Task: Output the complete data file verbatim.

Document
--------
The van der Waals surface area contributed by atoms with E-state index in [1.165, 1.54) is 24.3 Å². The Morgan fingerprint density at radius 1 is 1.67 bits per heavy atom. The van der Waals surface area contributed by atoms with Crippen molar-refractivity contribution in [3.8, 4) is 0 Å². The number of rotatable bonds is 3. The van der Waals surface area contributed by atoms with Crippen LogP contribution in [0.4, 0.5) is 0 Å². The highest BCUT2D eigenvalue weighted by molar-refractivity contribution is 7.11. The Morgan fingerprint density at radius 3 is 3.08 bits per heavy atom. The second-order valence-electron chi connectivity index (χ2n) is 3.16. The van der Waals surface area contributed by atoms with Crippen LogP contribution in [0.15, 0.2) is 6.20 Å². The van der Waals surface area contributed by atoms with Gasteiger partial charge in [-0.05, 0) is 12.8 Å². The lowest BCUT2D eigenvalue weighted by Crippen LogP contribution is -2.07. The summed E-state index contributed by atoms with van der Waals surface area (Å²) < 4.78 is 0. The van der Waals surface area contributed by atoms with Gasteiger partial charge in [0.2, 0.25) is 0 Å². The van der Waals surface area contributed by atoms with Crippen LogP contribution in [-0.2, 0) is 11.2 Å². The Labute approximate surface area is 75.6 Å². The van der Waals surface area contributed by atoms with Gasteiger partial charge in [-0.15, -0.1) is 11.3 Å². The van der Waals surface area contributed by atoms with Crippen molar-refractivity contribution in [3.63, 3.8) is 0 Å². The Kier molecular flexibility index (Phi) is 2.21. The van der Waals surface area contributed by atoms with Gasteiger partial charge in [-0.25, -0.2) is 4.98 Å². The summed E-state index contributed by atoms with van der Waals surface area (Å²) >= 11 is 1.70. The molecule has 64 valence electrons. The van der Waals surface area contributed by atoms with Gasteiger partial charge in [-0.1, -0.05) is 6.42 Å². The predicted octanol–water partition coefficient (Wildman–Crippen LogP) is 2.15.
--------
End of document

The van der Waals surface area contributed by atoms with E-state index in [1.165, 1.54) is 24.3 Å². The Morgan fingerprint density at radius 1 is 1.67 bits per heavy atom. The van der Waals surface area contributed by atoms with Crippen molar-refractivity contribution in [3.8, 4) is 0 Å². The number of rotatable bonds is 3. The van der Waals surface area contributed by atoms with Crippen LogP contribution in [0.4, 0.5) is 0 Å². The highest BCUT2D eigenvalue weighted by molar-refractivity contribution is 7.11. The Morgan fingerprint density at radius 3 is 3.08 bits per heavy atom. The second-order valence-electron chi connectivity index (χ2n) is 3.16. The van der Waals surface area contributed by atoms with Crippen LogP contribution in [0.15, 0.2) is 6.20 Å². The van der Waals surface area contributed by atoms with Gasteiger partial charge in [-0.05, 0) is 12.8 Å². The lowest BCUT2D eigenvalue weighted by Crippen LogP contribution is -2.07. The summed E-state index contributed by atoms with van der Waals surface area (Å²) < 4.78 is 0. The van der Waals surface area contributed by atoms with Gasteiger partial charge in [0.2, 0.25) is 0 Å². The van der Waals surface area contributed by atoms with Crippen LogP contribution in [-0.2, 0) is 11.2 Å². The Labute approximate surface area is 75.6 Å². The van der Waals surface area contributed by atoms with Gasteiger partial charge in [-0.15, -0.1) is 11.3 Å². The van der Waals surface area contributed by atoms with Crippen molar-refractivity contribution in [3.63, 3.8) is 0 Å². The Kier molecular flexibility index (Phi) is 2.21. The van der Waals surface area contributed by atoms with Gasteiger partial charge in [-0.25, -0.2) is 4.98 Å². The summed E-state index contributed by atoms with van der Waals surface area (Å²) >= 11 is 1.70. The molecule has 64 valence electrons. The van der Waals surface area contributed by atoms with Gasteiger partial charge in [-0.1, -0.05) is 6.42 Å². The predicted octanol–water partition coefficient (Wildman–Crippen LogP) is 2.15.